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The author points up a factor in Middle East politics and conflict often overlooked: the sometimes deadly conflict between Sunni and Shia Muslims. He sees this antipathy as a major factor in explaining why there is, in actuality, no such thing as an “Arab World,” certainly not a unified one. — Ed.

by Barry Rubin

Something very important is happening that is changing the Middle East dramatically and perhaps permanently in a way no one expected: The decline of the Arab world, the development of a major conflict between Sunni and Shia Arabs, and the rising power of Iran.

Certainly, since the Iranian revolution of 1979, Arabs have worried about Islamist Iran becoming a major regional power. After all, that was a key reason behind the eight-year-long Iran-Iraq war, which included Gulf Arab oil-producing states giving Saddam Hussein billions of dollars to defend them, and then pleading for the United States and Europe to defend their oil tankers from Iranian attack.

I well remember being in Amman back in 1982 when there was a sense of panic in the air as Iranian troops advanced into Iraq. People openly wondered where or whether Tehran’s soldiers would stop. But the Iraqi troops held and six years later, Baghdad “won” the war, if no tangible gains coupled with massive losses can be called a victory.

Since then, most Arab attention has been focused on Israel, Iraq itself, Usama bin Ladin and other Sunni terrorists, and purported Western enmity and American imperialist threats. As for Sunni-Shia conflict, most Muslims denied there was any real problem, explaining this as merely one more phony issue raised by their enemies. Everyone got along just fine, thank you very much.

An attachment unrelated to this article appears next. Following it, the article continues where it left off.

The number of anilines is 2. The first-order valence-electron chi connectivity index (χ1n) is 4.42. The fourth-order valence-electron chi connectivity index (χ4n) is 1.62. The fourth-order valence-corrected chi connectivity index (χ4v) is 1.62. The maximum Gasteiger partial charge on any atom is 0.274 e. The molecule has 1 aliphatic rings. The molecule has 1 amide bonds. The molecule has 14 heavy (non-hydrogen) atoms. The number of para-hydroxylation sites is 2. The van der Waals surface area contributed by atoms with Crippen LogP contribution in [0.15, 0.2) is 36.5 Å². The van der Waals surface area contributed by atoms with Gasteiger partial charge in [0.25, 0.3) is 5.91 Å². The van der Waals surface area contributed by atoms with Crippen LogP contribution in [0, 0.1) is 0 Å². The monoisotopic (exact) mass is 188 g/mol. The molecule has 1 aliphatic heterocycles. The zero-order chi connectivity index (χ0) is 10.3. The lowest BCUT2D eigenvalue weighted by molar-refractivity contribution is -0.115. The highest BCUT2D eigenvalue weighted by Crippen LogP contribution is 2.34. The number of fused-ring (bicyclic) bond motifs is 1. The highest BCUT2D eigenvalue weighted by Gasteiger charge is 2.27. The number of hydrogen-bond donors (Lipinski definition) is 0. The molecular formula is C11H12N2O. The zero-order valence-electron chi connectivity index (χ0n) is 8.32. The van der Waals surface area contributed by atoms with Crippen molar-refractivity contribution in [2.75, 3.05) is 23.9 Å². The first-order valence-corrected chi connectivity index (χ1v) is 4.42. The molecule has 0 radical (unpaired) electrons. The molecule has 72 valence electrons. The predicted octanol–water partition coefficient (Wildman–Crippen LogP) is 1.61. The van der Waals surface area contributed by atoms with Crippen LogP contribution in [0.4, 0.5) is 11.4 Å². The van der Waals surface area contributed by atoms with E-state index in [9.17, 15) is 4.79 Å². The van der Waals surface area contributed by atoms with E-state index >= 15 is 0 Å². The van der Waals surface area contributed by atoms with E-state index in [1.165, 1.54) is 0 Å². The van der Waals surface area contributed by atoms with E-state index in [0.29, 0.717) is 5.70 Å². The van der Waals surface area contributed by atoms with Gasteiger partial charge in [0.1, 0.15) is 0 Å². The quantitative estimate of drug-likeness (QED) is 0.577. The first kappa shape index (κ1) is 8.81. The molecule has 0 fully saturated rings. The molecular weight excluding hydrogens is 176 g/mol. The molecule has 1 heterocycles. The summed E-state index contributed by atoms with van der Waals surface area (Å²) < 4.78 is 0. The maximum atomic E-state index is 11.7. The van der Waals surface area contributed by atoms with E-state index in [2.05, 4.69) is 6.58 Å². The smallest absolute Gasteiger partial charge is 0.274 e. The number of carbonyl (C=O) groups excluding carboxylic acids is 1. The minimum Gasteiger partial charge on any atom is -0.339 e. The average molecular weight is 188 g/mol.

But now the crisis is undeniable. One of the reasons for this situation is the Arab world’s decline since its leaders are refusing to make necessary reforms whether they involve civil rights, economic changes, pragmatism, or moderation toward the West and Israel. The breakdown is apparent in virtually every country even though the regimes are still managing to use demagoguery, Arab nationalism, and the fear of Islamism to hold onto power.

The Arab League summit conference in Khartoum, Sudan, was so insignificant it attracted no attention. The meeting failed to grapple in any creative way with reform, radical Islamism, the Arab-Israeli conflict, Iraq, Iran’s nuclear drive, or any other issue. It even managed to avoid the crisis in Sudan where Muslim militias have killed thousands of Christians.

Except for propagandistic–and pretty effective–exercises, there is no Arab world. Certainly, Egypt is providing no leadership. In fact, ask this question: What are the important powers in the Middle East nowadays? No Arab country comes to mind, only Israel, Iran, and the United States.

A second factor is, of course, the U.S. intervention in Iraq which overthrew a stable albeit horrible regime and shook up the political power structure. Ironically, though, the real cause of the problem is not America but its enemies. After all, if the Sunni community in Iraq accepted a multi-cultural regime and negotiated the best possible deal the current inter-communal war would not exist.